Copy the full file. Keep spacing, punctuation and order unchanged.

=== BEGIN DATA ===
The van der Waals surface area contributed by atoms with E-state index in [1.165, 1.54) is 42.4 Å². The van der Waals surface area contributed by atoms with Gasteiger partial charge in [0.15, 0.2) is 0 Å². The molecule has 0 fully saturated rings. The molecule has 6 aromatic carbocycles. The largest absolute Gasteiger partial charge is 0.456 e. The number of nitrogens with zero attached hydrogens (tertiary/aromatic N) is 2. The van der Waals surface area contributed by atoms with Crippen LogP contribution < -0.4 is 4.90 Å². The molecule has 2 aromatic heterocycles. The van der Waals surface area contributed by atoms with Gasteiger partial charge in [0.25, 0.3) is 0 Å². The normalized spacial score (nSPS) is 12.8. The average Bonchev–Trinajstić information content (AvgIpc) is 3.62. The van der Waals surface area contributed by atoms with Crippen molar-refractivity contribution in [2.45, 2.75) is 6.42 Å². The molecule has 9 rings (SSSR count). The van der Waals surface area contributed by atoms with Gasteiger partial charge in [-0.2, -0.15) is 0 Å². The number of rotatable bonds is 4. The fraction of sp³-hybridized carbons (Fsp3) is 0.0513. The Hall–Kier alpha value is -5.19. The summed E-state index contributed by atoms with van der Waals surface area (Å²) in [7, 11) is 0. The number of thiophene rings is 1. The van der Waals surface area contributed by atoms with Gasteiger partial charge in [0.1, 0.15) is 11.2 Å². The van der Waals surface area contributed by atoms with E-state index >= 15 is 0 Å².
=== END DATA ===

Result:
The van der Waals surface area contributed by atoms with E-state index in [1.165, 1.54) is 42.4 Å². The van der Waals surface area contributed by atoms with Gasteiger partial charge in [0.15, 0.2) is 0 Å². The molecule has 0 fully saturated rings. The molecule has 6 aromatic carbocycles. The largest absolute Gasteiger partial charge is 0.456 e. The number of nitrogens with zero attached hydrogens (tertiary/aromatic N) is 2. The van der Waals surface area contributed by atoms with Crippen LogP contribution < -0.4 is 4.90 Å². The molecule has 2 aromatic heterocycles. The van der Waals surface area contributed by atoms with Gasteiger partial charge in [0.25, 0.3) is 0 Å². The normalized spacial score (nSPS) is 12.8. The average Bonchev–Trinajstić information content (AvgIpc) is 3.62. The van der Waals surface area contributed by atoms with Crippen molar-refractivity contribution in [2.45, 2.75) is 6.42 Å². The molecule has 9 rings (SSSR count). The van der Waals surface area contributed by atoms with Gasteiger partial charge in [-0.2, -0.15) is 0 Å². The number of rotatable bonds is 4. The fraction of sp³-hybridized carbons (Fsp3) is 0.0513. The Hall–Kier alpha value is -5.19. The summed E-state index contributed by atoms with van der Waals surface area (Å²) in [7, 11) is 0. The number of thiophene rings is 1. The van der Waals surface area contributed by atoms with Gasteiger partial charge in [0.1, 0.15) is 11.2 Å². The van der Waals surface area contributed by atoms with E-state index >= 15 is 0 Å².